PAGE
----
TCA Welcomes New Sales Manager

TCA Technologies would like to welcome Andrew Stribling as our new Sales Manager. As a technical expert in Industrial Automation, he specializes in sales of custom assembly and test equipment in the automotive, medical devices, energy and general industrial markets.

Andrew Stribling

TCA’s new Sales Manager

Andrew brings his 22 years of technical knowledge and sales experience to the TCA sales team. His dedicated and practical approach to customer relationships allows Andrew to put a high emphasis on problem solving; striving to provide a customized solution to each unique application. Before beginning his career in custom industrial automation equipment, Andrew spent seven years in manufacturing engineering and operations management roles at a tier 2 automotive component manufacturer.  His history as an automation products customer provides him unique insight into the wants and needs of customers.  As co-founder of Meikle Automation (later acquired by Eclipse Automation), Andrew has years of experience working on varied automation projects ranging from small tooling projects to multi-million dollar automated production lines.

Andrew grew up in Ottawa where he completed high school. He went on to complete a Bachelors degree in Mechanical Engineering at the University of Waterloo.  When Andrew is not busy helping his clients solve their manufacturing challenges, he enjoys woodworking, boating, golfing, and loves spending quality time with his family.

Andrew believes in building relationships the old fashioned way while utilizing modern tools, so feel free connect with him on LinkedIn or send him an email to discuss your current and future automation needs!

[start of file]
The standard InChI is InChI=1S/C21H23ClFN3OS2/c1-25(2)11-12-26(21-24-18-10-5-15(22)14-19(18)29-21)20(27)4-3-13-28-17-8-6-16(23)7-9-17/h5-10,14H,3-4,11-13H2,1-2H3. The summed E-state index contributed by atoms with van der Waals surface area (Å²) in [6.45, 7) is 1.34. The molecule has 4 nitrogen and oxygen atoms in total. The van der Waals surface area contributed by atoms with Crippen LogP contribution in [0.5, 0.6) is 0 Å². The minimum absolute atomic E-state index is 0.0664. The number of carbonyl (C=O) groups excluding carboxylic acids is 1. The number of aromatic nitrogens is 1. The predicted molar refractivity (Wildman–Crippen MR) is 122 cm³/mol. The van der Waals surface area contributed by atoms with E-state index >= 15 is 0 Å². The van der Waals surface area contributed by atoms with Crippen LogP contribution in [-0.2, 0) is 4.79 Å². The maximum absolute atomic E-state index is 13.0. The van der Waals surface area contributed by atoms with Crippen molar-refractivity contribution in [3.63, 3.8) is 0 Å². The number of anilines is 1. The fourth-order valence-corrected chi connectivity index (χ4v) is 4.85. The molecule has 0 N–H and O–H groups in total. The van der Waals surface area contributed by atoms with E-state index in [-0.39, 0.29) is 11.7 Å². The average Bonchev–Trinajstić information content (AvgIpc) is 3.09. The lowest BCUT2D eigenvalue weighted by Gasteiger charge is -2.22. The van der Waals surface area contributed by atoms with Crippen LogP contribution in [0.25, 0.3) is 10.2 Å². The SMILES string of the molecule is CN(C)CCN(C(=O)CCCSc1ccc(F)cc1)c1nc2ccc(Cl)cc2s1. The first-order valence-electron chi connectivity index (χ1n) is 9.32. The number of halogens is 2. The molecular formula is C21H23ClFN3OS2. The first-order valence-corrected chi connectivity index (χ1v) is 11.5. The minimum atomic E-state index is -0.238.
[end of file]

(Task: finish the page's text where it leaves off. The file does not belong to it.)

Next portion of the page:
We’ve Reached the 4th Industrial Revolution – Here’s What That Means

Not too long ago companies began to experience Web 2.0:  when websites and content became more mainstream and just about anybody could upload their own content to the web. Essentially, we reached the second wave of the internet era when things got more “social” online.

Fast forward to now, and we’re coming across the term “Industry 4.0” – but what does it mean? Have we skipped the 3.0 stage? Believe it or not, the term has less to do with the internet itself, and everything to do with industry as a whole. The fact that Industry 4.0 refers to the Internet of Things (IoT), is mere coincidence.

So, where does the number 4 come from? Simply, this is our 4th major industrial revolution. The first, most well-known revolution came about as a result of steam technology – allowing for faster transportation options. The second came from electric power, which still powers just about everything today. The third dealt with computing, which allowed for faster problem solving than ever before. And now, with the spread of wireless technology and interconnectedness, we’ve reached the 4th industrial revolution: the Internet of Things.

For manufacturers, this revolution is leading to previously unimagined connectivity and control over processes. If a machine needs servicing, it can send a message to its operator letting him or her know. If plant managers want to check on productivity trends in comparison to past years, all of that data is easily available to review. And if they want to predict future models, that’s also possible thanks to the spread of Big Data. Basically, factories are getting smarter, which makes work easier for managers and employees as a lot of the guesswork is taken out of the equation.

So, whereas the previous industrial revolutions led to better products for the public, the current industrial revolution is leading to better production for the factories themselves. Where do you think we’ll go from here? Let us know bysending us a tweet!